It may be that the only solution now is for states to bear greater responsibility for maintaining and constructing the nation’s roadways. According to Bennett, 70 percent of Arkansas highway construction funding comes from the federal government, but other states pay more of their own way.

Arkansas voters have shown a willingness to pay for highways. In addition to the Connecting Arkansas Program, they also voted in 2011 for the Interstate Rehabilitation Program, which funds interstate improvements through a bond issue. Those two programs are funding $3 billion worth of work. On the other hand, they only apply to 4 percent of the state’s highway miles.

What do you think? Raise fuel taxes? Build toll booths? Track how far (and maybe where) we drive? Let the states take care of it?

Something has to happen. There are only so many times future dollars can pay for current work.

One-sided approaches won’t stabilize the debt

By Steve Brawner
© 2014 by Steve Brawner Communications, Inc.

Is it possible to bring the government’s debt under control by focusing only on one area – raising taxes, for example, or cutting defense spending? Let’s return to the Debt Stabilizer to find out.

I wrote last week about the Debt Stabilizer, an online tool created by the Committee for a Responsible Federal Budget that lets average citizens make tax and spending choices – hopefully better ones than Congress has made – in order to reduce the public debt.

Currently $12.6 trillion, the public debt is the portion of the $17.6 trillion national debt that doesn’t include what the government has borrowed from itself, such as from Social Security. It’s currently 78 percent of the size of the economy and headed to nearly 150 percent by 2050. Historically, it’s been 40 percent.

The goal of the Debt Stabilizer exercise is to reduce the public debt to 60 percent of the economy by 2024. Doing so requires improving the government’s balance sheet by $4.84 trillion over 10 years – equal to $1.54 million for every American.

I managed to reduce the public debt to 59 percent of the economy, mostly by cutting spending while raising the gas tax and closing tax deductions, and then wrote about it in my last column. After I emailed the link to the CRFB, communications director Jack Deutsch replied with an observation: Try playing various roles – the defense cutter, the tax raiser, etc. You’ll see how one-sided approaches don’t work well.

Let’s see if he’s right.

I started by trying sort of a House Republican approach: Oppose most defense cuts, support most spending cuts, and support most tax cuts. That approach left me at 69 percent of gross domestic product by 2024 and at 60 percent by 2028. However, some of those spending cuts, including the steeper ones for Social Security and Medicare, are unlikely to materialize.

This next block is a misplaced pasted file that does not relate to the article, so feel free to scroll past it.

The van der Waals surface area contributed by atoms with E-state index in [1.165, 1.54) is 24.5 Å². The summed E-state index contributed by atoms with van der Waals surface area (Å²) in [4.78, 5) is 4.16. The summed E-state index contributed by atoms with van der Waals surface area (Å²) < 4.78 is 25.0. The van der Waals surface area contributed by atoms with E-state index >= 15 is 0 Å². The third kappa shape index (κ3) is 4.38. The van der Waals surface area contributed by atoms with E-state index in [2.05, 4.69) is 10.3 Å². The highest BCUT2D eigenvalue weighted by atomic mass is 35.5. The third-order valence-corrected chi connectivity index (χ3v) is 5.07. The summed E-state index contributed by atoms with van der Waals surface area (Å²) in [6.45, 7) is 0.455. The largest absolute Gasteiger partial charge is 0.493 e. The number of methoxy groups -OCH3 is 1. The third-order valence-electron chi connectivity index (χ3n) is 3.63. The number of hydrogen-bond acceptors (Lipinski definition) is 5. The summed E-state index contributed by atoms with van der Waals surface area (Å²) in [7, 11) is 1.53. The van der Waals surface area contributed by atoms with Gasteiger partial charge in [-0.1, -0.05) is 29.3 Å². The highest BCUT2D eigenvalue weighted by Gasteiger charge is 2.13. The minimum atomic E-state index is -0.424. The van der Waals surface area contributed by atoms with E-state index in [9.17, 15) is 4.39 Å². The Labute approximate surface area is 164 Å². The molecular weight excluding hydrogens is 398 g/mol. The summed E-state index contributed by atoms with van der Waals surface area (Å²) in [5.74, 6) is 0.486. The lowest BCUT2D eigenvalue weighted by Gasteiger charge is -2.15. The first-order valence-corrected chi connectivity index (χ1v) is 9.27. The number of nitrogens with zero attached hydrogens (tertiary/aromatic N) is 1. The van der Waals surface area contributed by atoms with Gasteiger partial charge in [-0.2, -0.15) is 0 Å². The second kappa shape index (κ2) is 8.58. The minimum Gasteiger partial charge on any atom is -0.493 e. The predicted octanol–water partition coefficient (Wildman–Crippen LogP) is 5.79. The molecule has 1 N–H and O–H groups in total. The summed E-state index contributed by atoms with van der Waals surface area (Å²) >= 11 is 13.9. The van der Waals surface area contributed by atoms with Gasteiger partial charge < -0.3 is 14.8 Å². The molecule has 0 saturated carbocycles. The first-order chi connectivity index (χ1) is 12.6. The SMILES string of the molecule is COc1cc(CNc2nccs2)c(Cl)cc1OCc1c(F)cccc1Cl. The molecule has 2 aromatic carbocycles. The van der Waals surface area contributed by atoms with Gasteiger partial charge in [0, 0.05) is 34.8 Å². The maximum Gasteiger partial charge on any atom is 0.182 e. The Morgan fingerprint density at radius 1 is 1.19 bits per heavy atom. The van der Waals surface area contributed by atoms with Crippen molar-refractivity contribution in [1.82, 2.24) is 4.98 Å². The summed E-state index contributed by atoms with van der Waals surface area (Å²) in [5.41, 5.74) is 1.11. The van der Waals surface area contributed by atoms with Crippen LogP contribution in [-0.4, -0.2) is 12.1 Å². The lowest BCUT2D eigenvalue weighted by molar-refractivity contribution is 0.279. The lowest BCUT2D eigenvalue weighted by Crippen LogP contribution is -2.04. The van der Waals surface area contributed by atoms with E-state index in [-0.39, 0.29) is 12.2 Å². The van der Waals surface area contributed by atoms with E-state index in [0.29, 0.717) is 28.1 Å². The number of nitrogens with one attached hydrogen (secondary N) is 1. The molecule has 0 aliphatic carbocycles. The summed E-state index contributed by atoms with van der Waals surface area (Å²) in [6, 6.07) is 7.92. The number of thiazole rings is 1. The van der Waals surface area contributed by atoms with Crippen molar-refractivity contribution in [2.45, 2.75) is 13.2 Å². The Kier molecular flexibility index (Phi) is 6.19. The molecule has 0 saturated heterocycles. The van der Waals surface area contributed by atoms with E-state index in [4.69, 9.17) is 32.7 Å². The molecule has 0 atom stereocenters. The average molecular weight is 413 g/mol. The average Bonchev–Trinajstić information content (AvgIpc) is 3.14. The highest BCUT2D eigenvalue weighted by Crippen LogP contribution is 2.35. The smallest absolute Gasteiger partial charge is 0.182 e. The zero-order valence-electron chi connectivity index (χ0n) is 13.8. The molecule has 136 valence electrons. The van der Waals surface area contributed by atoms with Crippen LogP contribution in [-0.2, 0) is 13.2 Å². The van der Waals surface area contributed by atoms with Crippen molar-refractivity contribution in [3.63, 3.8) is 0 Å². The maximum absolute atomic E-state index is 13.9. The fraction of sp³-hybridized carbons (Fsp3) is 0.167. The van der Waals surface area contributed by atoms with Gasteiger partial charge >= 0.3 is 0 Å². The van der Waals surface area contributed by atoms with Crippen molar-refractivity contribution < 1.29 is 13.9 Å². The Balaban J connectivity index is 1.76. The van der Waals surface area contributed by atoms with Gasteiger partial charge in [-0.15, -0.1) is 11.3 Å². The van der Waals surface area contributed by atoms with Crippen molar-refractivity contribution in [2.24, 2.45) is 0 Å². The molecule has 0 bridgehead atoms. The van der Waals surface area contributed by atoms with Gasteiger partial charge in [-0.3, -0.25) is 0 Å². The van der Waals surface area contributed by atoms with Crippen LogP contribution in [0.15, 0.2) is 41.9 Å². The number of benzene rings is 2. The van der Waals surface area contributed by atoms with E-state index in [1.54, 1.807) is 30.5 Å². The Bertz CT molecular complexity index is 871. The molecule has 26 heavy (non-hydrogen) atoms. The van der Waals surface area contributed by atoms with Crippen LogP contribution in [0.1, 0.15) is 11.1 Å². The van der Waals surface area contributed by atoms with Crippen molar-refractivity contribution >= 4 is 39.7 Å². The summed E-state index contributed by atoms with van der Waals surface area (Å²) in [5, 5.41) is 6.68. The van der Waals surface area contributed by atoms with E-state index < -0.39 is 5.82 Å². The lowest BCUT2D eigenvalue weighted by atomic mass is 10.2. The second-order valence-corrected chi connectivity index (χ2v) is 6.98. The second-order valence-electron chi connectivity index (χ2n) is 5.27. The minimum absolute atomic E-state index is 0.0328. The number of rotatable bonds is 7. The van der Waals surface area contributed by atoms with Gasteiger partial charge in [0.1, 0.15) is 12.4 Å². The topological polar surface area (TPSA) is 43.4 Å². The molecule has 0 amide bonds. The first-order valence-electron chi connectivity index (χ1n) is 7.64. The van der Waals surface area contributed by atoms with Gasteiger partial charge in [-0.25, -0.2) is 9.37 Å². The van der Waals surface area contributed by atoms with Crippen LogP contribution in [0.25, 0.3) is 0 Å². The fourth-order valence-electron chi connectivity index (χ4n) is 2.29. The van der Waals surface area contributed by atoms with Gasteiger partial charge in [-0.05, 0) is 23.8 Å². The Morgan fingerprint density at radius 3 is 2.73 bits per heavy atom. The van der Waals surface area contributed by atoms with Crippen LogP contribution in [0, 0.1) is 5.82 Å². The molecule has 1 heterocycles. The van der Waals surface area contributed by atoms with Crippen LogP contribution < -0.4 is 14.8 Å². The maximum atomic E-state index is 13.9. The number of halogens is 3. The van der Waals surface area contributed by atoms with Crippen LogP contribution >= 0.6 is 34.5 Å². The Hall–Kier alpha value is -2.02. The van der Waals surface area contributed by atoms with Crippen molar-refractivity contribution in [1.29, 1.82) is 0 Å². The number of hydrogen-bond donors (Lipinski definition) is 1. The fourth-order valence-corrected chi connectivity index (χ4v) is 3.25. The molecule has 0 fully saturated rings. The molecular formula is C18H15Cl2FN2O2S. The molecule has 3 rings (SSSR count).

I next was more of a congressional Democrat – cut defense, increase social spending, tax the rich, etc. That option reduced the debt to 73 percent of the economy but did not put the country on a path to 60 percent. “Uh oh! You failed to reduce the debt to a sustainable level,” the Debt Stabilizer said.

Other imbalanced approaches were unsuccessful. I tried one that would be popular with many Americans – cut taxes and spending without touching Social Security and Medicare. That got me to 73 percent, same as the congressional Democrats. The same percentage was reached when I cut defense spending and pulled us out of Afghanistan but left everything else alone. Doing almost nothing but cutting foreign aid left the debt at 78 percent of the economy. Foreign aid is 1 percent of the budget.

There were several imbalanced approaches that reached 60 percent. Raising every tax on the list and ending every deduction reduced the debt to 57 percent of gross domestic product. Cutting spending wherever I could and leaving taxes alone reduced the debt to 56 percent. Cutting all the taxes and all the spending reduced the debt to 60 percent.

However, those spending cuts included politically unpopular reductions for Medicare, Social Security – even $30 billion less for school breakfasts. Realistically, they wouldn’t happen. My tax increases included similarly unlikely scenarios such as ending deductions for the powerful oil industry and reducing the amount that average Americans can deduct for charitable gifts.

When I started this exercise, I hoped to play the parts of Rep. Tom Cotton and Sen. Mark Pryor, but I soon decided I couldn’t do their positions justice – particularly Pryor, who can be hard to pin down. Safe to say that Cotton takes pretty much the congressional Republican approach, which requires a number of unlikely spending cuts. Pryor – at least based on how he’s campaigning – is somewhere in the neighborhood of congressional Democrats, who, as the Debt Stabilizer makes clear, “fail to reduce the debt to a sustainable level.”